Federal climate change report highlights economic impact to Milwaukee and its quality of life
Wisconsin and the Lake Michigan region have been feeling the effects of climate change for some time, and according to a new Federal report the situation will only grow and worsen as temperatures climb throughout this century.
The new federal climate report, released by the Trump administration a day after Thanksgiving, issues a dire warning about the economic impact from the deteriorating environment.
The report was the work of three hundred federal and non-federal scientists and experts from across a variety of federal agencies. Its central message: Climate change is real, it is intensifying, and it will devastate the way human beings live day-to-day if U.S. leaders at all levels don’t take drastic action.
The report looks at the likely impacts on different areas of the country, including the Midwest. Among its findings and projections for the region:
- Summers will be hotter. Warm-season temperatures are projected to increase more in the Midwest than any other region of the country—by an average of more than four degrees by mid-century. In the winter, the frost-free season is projected to increase 10 days by 2045, and 20 days by 2065.
- Increased spring humidity will cause more rainfall, with serious implications for agriculture. It will lead to more potential for water-logged soil, reducing planting time and causing more soil erosion.
- Rising growing-season temperatures will have a “pervasive” effect on forests. The region will likely have less tree growth and possibly “widespread tree mortality.”
- The Great Lakes are at risk from rising temperatures. Current trends toward rising surface temperatures and declining ice cover will continue. Changes in the seasonal stratification of lake temperatures and higher summer evaporation rates will stress the lakes, possibly wiping out some species.
- Higher temperatures will worsen existing air quality problems, with particularly negative impacts on industrial centers, low-income communities, children and the elderly.
- The habitats of disease-carrying mosquitoes and ticks will continue expanding throughout the region, likely leading to more cases of illnesses like West Nile virus and Lyme Disease.
- Climate change will create conditions that make harmful cyanobacterial blooms more frequent and widespread. A combination of factors, including higher water temperatures and more agricultural runoff from more frequent rains will create favorable conditions for those events.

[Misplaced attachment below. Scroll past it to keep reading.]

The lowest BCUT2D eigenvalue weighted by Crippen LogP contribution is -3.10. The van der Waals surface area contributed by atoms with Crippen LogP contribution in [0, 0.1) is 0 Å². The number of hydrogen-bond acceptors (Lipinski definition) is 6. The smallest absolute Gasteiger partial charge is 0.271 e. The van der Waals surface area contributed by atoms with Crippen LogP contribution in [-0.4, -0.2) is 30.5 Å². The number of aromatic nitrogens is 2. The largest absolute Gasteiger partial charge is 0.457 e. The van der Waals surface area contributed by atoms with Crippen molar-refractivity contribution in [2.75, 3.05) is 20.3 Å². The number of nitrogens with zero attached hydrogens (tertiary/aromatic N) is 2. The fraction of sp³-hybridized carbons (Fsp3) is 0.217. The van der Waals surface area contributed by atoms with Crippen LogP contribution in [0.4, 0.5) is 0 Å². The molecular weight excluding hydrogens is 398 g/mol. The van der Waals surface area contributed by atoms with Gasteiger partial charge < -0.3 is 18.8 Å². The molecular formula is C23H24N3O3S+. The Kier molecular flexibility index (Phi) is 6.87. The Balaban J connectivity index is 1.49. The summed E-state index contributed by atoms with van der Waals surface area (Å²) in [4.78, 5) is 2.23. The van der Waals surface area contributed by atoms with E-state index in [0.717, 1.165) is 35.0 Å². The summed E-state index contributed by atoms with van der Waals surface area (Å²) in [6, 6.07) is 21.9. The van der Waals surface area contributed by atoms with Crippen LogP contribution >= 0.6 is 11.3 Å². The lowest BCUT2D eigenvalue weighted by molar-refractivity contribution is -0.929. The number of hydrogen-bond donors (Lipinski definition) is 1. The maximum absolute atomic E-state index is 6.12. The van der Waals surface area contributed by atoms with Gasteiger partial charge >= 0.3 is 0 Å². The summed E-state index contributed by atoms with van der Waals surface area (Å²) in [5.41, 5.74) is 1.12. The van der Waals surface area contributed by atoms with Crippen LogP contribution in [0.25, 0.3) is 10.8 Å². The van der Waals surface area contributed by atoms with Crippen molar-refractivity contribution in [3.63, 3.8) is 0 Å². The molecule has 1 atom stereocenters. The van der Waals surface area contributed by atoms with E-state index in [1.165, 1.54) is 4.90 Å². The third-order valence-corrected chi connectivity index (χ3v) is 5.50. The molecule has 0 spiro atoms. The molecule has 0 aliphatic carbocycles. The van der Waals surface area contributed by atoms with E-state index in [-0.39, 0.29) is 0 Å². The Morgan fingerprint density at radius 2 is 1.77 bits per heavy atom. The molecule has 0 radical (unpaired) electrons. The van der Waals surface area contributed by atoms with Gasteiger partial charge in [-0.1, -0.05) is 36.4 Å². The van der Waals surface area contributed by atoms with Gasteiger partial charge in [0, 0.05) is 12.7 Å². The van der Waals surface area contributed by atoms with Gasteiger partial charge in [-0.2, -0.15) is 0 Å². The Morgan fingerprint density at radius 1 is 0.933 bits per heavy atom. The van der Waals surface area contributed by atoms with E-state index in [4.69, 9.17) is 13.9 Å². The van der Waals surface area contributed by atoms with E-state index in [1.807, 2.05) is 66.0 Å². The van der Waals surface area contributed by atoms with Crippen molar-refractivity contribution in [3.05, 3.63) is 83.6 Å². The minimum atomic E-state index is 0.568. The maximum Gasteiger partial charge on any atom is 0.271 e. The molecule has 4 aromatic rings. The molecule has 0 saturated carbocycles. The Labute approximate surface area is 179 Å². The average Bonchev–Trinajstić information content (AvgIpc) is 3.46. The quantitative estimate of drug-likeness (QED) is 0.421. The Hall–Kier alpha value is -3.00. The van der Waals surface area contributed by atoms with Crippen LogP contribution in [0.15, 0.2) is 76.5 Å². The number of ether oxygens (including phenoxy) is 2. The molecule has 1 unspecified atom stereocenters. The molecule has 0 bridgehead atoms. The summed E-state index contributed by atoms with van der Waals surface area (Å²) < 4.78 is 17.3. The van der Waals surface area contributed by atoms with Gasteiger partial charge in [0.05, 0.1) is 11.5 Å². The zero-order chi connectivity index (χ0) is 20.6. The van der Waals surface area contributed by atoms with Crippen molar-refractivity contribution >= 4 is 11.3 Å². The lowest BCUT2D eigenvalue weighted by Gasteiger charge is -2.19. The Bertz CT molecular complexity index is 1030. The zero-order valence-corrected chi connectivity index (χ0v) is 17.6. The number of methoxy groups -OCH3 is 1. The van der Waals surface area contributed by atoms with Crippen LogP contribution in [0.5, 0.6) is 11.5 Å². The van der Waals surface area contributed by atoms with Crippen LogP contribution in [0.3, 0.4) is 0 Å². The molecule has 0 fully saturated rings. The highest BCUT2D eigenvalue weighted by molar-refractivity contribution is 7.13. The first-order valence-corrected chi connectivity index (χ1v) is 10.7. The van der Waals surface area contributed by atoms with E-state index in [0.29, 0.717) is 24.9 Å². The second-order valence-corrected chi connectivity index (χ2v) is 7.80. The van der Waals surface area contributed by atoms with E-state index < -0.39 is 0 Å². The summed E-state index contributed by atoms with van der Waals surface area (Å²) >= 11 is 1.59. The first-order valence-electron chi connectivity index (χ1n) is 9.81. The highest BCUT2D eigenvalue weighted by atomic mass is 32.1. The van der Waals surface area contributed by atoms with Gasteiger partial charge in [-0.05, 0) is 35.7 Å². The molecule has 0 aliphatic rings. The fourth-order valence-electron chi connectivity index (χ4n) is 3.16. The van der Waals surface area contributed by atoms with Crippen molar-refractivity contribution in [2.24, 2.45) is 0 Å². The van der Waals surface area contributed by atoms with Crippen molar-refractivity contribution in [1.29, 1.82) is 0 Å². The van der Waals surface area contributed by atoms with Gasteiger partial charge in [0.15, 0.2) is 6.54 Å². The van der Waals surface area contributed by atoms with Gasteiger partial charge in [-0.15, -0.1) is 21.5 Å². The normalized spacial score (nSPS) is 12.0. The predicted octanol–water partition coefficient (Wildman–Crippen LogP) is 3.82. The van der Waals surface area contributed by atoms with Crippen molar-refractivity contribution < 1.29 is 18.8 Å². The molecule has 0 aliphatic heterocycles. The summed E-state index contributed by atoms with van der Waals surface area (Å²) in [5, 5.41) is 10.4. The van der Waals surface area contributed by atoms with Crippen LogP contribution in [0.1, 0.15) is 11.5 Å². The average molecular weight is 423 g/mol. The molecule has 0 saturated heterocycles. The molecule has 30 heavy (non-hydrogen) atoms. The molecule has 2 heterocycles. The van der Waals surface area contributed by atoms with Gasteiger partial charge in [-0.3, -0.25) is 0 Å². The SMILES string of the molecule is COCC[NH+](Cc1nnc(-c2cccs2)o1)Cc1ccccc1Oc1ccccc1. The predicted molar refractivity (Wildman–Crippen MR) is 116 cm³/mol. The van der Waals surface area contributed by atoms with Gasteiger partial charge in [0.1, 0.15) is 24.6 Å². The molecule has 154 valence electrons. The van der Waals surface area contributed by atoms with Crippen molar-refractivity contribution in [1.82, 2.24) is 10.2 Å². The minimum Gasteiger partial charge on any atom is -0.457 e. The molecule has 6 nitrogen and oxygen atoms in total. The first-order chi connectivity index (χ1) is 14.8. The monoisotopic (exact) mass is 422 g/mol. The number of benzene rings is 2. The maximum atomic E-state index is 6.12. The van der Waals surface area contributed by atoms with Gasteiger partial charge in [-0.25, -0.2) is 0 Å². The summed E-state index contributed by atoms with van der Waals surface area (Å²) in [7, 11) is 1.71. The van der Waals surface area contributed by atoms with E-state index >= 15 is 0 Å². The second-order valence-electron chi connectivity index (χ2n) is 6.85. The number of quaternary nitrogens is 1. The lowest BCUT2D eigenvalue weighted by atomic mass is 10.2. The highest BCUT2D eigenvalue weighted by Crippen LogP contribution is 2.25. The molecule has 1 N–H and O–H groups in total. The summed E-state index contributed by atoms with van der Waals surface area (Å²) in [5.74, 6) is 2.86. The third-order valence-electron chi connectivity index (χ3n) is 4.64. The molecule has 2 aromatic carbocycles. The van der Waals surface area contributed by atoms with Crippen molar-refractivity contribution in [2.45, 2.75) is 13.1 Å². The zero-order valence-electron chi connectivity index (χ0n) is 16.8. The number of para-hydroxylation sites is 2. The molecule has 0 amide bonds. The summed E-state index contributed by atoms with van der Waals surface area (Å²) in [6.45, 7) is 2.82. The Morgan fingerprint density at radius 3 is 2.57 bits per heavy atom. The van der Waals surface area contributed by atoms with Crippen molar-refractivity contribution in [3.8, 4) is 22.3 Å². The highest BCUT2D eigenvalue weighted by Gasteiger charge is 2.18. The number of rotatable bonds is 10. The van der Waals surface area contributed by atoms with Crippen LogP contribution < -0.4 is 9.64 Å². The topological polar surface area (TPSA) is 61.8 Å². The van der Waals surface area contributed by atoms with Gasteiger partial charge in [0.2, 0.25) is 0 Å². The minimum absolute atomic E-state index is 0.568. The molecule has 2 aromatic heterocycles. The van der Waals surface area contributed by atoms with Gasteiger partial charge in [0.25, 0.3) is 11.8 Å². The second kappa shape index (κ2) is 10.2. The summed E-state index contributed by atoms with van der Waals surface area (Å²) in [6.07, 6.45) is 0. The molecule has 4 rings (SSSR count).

“The evidence of human-caused climate change is overwhelming and continues to strengthen, that the impacts of climate change are intensifying across the country, and that climate-related threats to Americans’ physical, social, and economic well-being are rising,” the assessment said. “These impacts are projected to intensify — but how much they intensify will depend on actions taken to reduce global greenhouse gas emissions and to adapt to the risks from climate change now and in the coming decades.”
The report’s findings can be summarized into five major point:
1. The report directly contradicts statements made by Trump
The report estimates that around 92% of climate change can be attributed to the harmful effects of human actions. The report concludes that the effects of climate change cannot be reversed, but says that its worst effects can be mitigated through aggressive action at all levels.
2. Its recommendations are at odds with Trump’s deregulatory agenda
The report warns that climate change will result in worsening water quality conditions and the highest temperatures ever recorded, emphasizing the need to reduce carbon emissions drastically.
3. Some claim the report’s Black Friday release was intended to bury its findings
The Trump administration has been criticized for releasing the climate change report one day after Thanksgiving, when fewer Americans are likely to read the news. The report was originally slated for a December release, but it was ultimately moved up with little explanation.
4. Climate change could slash up to 1/10th of United States’ GDP by 2100
The report assigns specific expenses to the monumental effects of a warming planet, finding that climate change could slash up to a 10th of the United States’ gross domestic product (GDP) by 2100. Damaging weather alone, it says, has cost the U.S. nearly $400 billion since 2015, and those costs are only expected to increase.
5. Climate change will have devastating impact on marginalized communities
Climate scientists have said for decades that marginalized populations, particularly those in low-income communities and often people of color, will be the first and hardest hit by climate change’s effects. Communities with little money and few resources are the most vulnerable to the risks associated with increasing temperatures, rising sea levels, worsening air and water quality and infrastructure damage. Climate change does not affect everyone equally, the report says.
“Risks are often highest for those that are already vulnerable, including low-income communities, some communities of color, children, and the elderly,” the report reads. “Climate change threatens to exacerbate existing social and economic inequalities that result in higher exposure and sensitivity to extreme weather and climate-related events and other changes.”
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